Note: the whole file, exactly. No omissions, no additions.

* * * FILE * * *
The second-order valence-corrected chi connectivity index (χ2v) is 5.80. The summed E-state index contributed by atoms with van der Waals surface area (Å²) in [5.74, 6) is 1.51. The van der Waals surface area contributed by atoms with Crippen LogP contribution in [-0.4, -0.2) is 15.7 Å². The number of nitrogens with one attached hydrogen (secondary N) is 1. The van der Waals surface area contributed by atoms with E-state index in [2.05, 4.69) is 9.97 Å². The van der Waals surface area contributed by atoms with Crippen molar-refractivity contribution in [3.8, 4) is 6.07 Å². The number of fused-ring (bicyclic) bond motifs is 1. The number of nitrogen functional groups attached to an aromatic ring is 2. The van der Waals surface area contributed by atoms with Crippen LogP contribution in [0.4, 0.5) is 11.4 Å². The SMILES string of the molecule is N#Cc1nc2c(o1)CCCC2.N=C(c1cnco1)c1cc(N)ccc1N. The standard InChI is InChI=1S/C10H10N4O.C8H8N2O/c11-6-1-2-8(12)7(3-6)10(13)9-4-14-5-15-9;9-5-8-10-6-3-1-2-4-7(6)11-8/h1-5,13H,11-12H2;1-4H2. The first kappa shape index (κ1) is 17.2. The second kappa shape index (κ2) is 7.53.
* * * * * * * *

The second-order valence-corrected chi connectivity index (χ2v) is 5.80. The summed E-state index contributed by atoms with van der Waals surface area (Å²) in [5.74, 6) is 1.51. The van der Waals surface area contributed by atoms with Crippen LogP contribution in [-0.4, -0.2) is 15.7 Å². The number of nitrogens with one attached hydrogen (secondary N) is 1. The van der Waals surface area contributed by atoms with E-state index in [2.05, 4.69) is 9.97 Å². The van der Waals surface area contributed by atoms with Crippen molar-refractivity contribution in [3.8, 4) is 6.07 Å². The number of fused-ring (bicyclic) bond motifs is 1. The number of nitrogen functional groups attached to an aromatic ring is 2. The van der Waals surface area contributed by atoms with Crippen LogP contribution in [0.4, 0.5) is 11.4 Å². The SMILES string of the molecule is N#Cc1nc2c(o1)CCCC2.N=C(c1cnco1)c1cc(N)ccc1N. The standard InChI is InChI=1S/C10H10N4O.C8H8N2O/c11-6-1-2-8(12)7(3-6)10(13)9-4-14-5-15-9;9-5-8-10-6-3-1-2-4-7(6)11-8/h1-5,13H,11-12H2;1-4H2. The first kappa shape index (κ1) is 17.2. The second kappa shape index (κ2) is 7.53.